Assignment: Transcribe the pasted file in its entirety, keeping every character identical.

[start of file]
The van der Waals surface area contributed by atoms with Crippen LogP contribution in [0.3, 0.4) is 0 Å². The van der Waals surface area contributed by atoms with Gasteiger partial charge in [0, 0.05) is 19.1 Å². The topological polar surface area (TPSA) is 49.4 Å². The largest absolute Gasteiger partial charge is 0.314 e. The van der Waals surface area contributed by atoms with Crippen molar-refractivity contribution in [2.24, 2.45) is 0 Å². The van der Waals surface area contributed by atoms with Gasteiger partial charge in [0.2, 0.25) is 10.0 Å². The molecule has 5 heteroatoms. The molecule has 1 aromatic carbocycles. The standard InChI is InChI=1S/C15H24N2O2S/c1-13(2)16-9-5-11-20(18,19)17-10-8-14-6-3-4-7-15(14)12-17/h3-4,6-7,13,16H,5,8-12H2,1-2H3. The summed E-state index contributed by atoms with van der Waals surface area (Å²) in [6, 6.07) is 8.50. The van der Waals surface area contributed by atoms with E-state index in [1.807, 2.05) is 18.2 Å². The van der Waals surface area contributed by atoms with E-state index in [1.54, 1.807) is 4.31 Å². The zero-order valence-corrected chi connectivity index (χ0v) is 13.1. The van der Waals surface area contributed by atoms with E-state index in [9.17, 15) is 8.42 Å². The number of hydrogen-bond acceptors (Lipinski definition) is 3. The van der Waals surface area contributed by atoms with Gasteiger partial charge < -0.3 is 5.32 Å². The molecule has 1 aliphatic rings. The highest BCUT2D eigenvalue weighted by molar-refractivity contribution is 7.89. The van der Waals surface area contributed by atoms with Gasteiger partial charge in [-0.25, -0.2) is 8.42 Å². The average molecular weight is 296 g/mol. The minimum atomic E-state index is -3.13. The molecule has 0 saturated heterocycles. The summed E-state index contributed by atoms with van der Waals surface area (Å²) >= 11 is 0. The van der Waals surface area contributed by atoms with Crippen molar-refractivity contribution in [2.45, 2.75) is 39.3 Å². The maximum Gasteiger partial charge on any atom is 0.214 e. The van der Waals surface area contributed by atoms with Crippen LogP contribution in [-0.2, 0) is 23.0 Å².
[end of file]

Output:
The van der Waals surface area contributed by atoms with Crippen LogP contribution in [0.3, 0.4) is 0 Å². The van der Waals surface area contributed by atoms with Gasteiger partial charge in [0, 0.05) is 19.1 Å². The topological polar surface area (TPSA) is 49.4 Å². The largest absolute Gasteiger partial charge is 0.314 e. The van der Waals surface area contributed by atoms with Crippen molar-refractivity contribution in [2.24, 2.45) is 0 Å². The van der Waals surface area contributed by atoms with Gasteiger partial charge in [0.2, 0.25) is 10.0 Å². The molecule has 5 heteroatoms. The molecule has 1 aromatic carbocycles. The standard InChI is InChI=1S/C15H24N2O2S/c1-13(2)16-9-5-11-20(18,19)17-10-8-14-6-3-4-7-15(14)12-17/h3-4,6-7,13,16H,5,8-12H2,1-2H3. The summed E-state index contributed by atoms with van der Waals surface area (Å²) in [6, 6.07) is 8.50. The van der Waals surface area contributed by atoms with E-state index in [1.807, 2.05) is 18.2 Å². The van der Waals surface area contributed by atoms with E-state index in [1.54, 1.807) is 4.31 Å². The zero-order valence-corrected chi connectivity index (χ0v) is 13.1. The van der Waals surface area contributed by atoms with E-state index in [9.17, 15) is 8.42 Å². The number of hydrogen-bond acceptors (Lipinski definition) is 3. The van der Waals surface area contributed by atoms with Gasteiger partial charge < -0.3 is 5.32 Å². The molecule has 1 aliphatic rings. The highest BCUT2D eigenvalue weighted by molar-refractivity contribution is 7.89. The van der Waals surface area contributed by atoms with Gasteiger partial charge in [-0.25, -0.2) is 8.42 Å². The average molecular weight is 296 g/mol. The minimum atomic E-state index is -3.13. The molecule has 0 saturated heterocycles. The summed E-state index contributed by atoms with van der Waals surface area (Å²) >= 11 is 0. The van der Waals surface area contributed by atoms with Crippen molar-refractivity contribution in [2.45, 2.75) is 39.3 Å². The maximum Gasteiger partial charge on any atom is 0.214 e. The van der Waals surface area contributed by atoms with Crippen LogP contribution in [-0.2, 0) is 23.0 Å².